[the_ad_placement id=”banner-right-placement”]

[the_ad_placement id=”banner-left-placement”]

Fire trucks line up at Almanor Lakeside Resort on a recent evening. The resort has been providing weary firefighters with a place to sleep, shower and rest for free or at a nominal fee. Photo by Clint Koble

Resort thanks firefighters with a good night’s rest

By Clint Koble

Special to Plumas News

A firefighter leaving at 6 a.m. for a 24-hour shift with a smile on her face. Photo by Clint Koble

Like many or most resort operators in Plumas County, the owners of Almanor Lakeside Resort on the Peninsula suffered the loss of most reservations this month because of the Dixie Fire.  For some of our absentee owners, it was stressful not knowing whether the cabins they worked much of their life for, were safe.

Fortunately for us, fire fighters from Santa Rose and Petaluma were looking for a place to stay and we we felt fortunate enough to offer them our entire resort of 12 cabins for free or a nominal fee.  Giving them bed linens, towels, and a bar of soap besides a roof over their head and a bed didn’t seem like much to the owners considering what these men and women were doing for us and everyone in Plumas County.  It is heartwarming to see their big trucks lined up in our parking area and to know that we could make part of their long days a bit better.  As one fire fighter put it “You feel like fighting a fire after a good night’s rest”.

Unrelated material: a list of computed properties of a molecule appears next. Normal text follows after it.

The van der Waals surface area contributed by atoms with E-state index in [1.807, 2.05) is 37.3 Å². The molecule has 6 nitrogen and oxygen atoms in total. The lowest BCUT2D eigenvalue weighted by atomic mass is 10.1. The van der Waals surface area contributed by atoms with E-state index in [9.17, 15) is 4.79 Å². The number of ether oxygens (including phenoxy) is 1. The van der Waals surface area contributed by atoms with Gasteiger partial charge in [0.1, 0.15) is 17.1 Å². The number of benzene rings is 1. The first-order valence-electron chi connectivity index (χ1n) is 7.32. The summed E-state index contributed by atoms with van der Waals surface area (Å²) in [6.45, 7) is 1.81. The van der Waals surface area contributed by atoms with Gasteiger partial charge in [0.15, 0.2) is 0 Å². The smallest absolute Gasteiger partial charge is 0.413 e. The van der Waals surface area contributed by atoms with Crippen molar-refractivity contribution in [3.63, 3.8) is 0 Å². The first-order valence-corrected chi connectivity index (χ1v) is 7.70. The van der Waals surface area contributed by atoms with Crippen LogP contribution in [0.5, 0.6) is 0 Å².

You get a real sense of how good people can be when they thank you profusely, since they are the ones performing the service for us.  It’s difficult to see them arrive, tired after a 24-hour shift with no sleep, as they slowly walk to their cabins to shower and get some much-deserved rest.  What is great to see and hear is their voices and their spirit at 5:30 a.m. as they check their engines and equipment, ready to do what they do best.  Seeing them leave in tandem before 6 a.m. with a smile on their face and determination to do something good makes you want to stand at attention and salute them as they head into the monstrous Dixie Fire.

A surreal picture of firefighters relaxing in the water and the smoke after working for 24 hours. Photo by Clint Koble

[the_ad_placement id=”banner-left-placement”]